Those who remember the golden years of the 1980’s world of cinema will bring to mind the tasteful and timeless hairdos, the seamless and realistic CGI and the startlingly lifelike animatronics. And if, as you may, you sense a slight lack of sincerity in my praise of 80’s cinematography, let me appease you with a single word:
OK, so the animatronic star of the film “Gremlins” may have had eyeballs that looked like cheap marbles and fur that looked like it had been inherited from a B-list teddy bear, but he was, for all that, inescapably cute. That, at least, is the view that Dominic (7) formed when he discovered Gizmo (as you may recall, one of a race known as “Mogwai”)
Gizmo became his yardstick of adorability, and he began asking, day after day: “Am I as cute for you as a Mogwai?”
“Yes,” I reassured him “you are even cuter.”
For a time, this response satisfied him. Eventually, however, there came a day when the conversation became much more analytical.
Dominic: “Daddy, am I as cute for you as a Mogwai?”
Me: “Yes Dominic, you are even cuter.”
Dominic: “Oh. How many times cuter?”
Me: “Um…a thousand times cuter!”
Dominic: “Oh. And how many times cuter than a Mogwai is Oliver?”
Suddenly something which had been a search for reassurance of my unrelenting love for him had become a competition for reassurance at the expense of his brother.
There’s a throwaway line in one of C. S. Lewis’ books (“The Horse and his Boy”) which I’ve always found arresting. As with so many stories, we reach the part where all the loose ends that have puzzled the main character are brought together into an explanation that makes sense. Eager to get as much information as she can, she asks for an explanation of what happened to her friend too, and is given the response:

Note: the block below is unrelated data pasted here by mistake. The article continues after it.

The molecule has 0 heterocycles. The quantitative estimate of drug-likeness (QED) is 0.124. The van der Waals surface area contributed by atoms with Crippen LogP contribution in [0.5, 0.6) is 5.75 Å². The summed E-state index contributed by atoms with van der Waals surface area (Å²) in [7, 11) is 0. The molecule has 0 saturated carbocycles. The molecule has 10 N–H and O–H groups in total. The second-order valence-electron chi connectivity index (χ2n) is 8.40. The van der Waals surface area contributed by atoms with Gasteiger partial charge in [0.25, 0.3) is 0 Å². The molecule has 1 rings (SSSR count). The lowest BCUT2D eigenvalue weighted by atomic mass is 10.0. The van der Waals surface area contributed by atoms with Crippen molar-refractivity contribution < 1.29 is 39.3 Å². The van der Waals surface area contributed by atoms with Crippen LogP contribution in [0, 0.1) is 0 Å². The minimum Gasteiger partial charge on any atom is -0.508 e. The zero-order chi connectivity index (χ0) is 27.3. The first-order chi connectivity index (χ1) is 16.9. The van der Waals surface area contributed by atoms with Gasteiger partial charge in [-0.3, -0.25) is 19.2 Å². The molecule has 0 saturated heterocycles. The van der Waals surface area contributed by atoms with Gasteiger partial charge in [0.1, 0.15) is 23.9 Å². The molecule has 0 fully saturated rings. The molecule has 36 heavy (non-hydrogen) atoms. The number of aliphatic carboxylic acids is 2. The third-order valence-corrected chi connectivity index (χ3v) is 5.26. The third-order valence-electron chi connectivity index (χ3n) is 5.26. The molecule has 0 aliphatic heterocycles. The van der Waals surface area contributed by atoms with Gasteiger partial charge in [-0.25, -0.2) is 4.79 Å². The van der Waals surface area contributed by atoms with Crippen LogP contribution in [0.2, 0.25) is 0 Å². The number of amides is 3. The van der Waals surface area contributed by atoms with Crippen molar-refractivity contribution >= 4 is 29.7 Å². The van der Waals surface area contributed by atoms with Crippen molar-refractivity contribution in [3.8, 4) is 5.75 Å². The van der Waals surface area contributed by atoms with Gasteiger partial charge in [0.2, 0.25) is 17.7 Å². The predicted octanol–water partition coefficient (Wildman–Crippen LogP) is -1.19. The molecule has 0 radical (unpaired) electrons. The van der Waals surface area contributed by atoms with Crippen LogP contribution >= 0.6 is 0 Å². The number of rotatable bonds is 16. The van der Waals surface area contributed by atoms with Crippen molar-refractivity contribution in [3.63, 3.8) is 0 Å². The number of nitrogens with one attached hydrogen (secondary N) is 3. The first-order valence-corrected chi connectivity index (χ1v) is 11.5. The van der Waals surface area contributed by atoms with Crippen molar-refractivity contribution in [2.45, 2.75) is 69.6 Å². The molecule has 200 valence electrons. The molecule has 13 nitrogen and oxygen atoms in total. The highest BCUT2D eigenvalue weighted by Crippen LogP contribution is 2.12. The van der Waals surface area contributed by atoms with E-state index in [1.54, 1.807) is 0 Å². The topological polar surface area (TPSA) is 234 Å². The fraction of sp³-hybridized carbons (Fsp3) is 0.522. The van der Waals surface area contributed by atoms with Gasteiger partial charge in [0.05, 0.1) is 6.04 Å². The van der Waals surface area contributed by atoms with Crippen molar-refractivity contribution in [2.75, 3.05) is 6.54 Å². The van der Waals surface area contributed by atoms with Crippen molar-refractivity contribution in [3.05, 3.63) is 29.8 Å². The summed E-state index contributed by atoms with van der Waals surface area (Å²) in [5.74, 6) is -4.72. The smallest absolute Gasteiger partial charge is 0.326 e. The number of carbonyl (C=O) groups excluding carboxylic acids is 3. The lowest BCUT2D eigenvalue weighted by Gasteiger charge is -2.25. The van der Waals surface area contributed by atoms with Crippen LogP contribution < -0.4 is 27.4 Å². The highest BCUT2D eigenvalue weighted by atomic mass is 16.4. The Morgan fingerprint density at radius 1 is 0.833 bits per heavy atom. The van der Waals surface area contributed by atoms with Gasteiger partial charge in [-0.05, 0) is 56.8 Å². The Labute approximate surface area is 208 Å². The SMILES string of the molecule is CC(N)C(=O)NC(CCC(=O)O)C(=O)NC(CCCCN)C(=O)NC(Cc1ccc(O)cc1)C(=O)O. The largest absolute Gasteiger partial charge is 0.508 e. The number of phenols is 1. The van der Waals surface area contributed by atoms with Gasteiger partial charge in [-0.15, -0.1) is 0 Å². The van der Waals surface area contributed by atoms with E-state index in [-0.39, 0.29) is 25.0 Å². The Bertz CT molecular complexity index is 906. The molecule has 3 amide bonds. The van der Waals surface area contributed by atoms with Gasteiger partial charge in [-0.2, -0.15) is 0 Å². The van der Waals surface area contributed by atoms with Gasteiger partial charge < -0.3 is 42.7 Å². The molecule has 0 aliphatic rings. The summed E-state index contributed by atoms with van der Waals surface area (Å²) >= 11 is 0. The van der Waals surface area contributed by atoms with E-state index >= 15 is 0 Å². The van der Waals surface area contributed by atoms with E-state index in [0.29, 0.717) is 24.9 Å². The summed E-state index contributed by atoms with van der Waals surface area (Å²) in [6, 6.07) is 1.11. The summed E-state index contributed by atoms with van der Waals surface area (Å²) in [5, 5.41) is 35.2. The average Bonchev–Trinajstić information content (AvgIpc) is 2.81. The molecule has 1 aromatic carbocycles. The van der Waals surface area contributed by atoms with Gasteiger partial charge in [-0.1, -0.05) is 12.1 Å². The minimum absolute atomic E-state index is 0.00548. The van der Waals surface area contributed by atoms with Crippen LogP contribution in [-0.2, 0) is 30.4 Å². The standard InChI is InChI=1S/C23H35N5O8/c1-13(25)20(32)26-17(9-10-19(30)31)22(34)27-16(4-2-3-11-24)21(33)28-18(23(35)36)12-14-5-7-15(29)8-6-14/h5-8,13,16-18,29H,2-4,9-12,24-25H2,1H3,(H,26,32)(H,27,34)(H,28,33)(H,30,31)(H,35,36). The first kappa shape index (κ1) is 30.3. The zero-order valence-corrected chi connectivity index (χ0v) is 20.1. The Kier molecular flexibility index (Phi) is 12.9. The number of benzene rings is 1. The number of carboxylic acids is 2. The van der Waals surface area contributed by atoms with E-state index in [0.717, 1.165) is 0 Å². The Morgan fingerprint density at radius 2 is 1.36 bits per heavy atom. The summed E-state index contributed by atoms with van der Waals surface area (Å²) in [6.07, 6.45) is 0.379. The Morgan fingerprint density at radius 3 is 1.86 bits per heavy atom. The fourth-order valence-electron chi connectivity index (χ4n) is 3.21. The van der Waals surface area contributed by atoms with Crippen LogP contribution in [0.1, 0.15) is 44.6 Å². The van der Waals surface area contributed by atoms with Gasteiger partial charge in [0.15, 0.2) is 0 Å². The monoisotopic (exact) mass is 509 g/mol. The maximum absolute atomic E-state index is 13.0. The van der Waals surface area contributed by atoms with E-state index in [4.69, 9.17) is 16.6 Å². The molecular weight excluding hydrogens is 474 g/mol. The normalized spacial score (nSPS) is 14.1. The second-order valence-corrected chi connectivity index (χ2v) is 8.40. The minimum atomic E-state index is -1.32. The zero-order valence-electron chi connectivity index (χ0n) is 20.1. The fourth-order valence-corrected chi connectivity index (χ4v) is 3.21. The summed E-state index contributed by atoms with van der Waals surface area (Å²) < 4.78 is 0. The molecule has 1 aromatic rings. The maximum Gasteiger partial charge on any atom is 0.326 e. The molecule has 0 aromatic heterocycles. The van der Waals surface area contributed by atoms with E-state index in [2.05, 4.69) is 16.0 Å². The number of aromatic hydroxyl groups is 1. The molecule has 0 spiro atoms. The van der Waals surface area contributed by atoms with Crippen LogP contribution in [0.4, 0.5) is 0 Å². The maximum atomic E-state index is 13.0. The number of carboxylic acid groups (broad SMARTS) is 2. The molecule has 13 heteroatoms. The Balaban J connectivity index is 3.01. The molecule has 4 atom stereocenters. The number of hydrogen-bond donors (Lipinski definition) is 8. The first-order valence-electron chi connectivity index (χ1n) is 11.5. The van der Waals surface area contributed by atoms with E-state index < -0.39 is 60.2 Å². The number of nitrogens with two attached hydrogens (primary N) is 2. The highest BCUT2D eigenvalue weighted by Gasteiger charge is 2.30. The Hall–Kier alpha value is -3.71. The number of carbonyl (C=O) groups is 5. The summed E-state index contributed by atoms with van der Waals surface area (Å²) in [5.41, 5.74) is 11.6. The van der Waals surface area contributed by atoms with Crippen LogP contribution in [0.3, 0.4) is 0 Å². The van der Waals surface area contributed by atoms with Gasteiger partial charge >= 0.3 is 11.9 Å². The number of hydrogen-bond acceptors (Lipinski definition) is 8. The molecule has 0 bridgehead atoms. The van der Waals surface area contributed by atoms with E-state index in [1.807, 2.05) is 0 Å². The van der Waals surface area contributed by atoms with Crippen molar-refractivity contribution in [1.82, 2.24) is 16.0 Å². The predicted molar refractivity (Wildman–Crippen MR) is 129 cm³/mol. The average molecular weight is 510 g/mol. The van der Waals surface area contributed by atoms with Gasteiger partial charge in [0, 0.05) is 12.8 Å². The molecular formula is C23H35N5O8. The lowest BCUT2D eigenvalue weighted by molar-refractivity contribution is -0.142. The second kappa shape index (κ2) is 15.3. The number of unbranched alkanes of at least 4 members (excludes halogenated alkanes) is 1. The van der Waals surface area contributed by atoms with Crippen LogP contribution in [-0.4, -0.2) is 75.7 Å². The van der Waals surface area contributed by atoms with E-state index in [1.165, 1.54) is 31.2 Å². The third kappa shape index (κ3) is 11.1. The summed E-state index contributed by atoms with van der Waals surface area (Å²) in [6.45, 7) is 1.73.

“Child, I am telling you your story, not hers. No one is told any story but their own.”
I doubt I am alone in sometimes wanting to compare myself with other people. On my more honest days, I might admit that I’d like reassurance of how much more my heavenly father approves of me than he does of them. That’s what happens when I try to reassure myself that my theology is right and theirs is wrong. And that’s what happens when I berate myself that others seem to do so much more for God than I do.
But in reality, his unrelenting love for me is enough. That is my story.
When other people tell their stories, it can – and should be immensely encouraging. If I’m to be doing any better than comparing myself to a Mogwai, I need to allow myself to be encouraged by others’ stories without letting that interfere with the fact that God’s story with me is one of incomparable and uncomparing love. That is enough.
© Text 2014 Paul Brownnutt
Being God’s Toddler by Paul Brownnutt is licensed under a Creative Commons Attribution-NonCommercial-ShareAlike 3.0 Unported License.
Today’s post was brought to you by Luke 18:9-14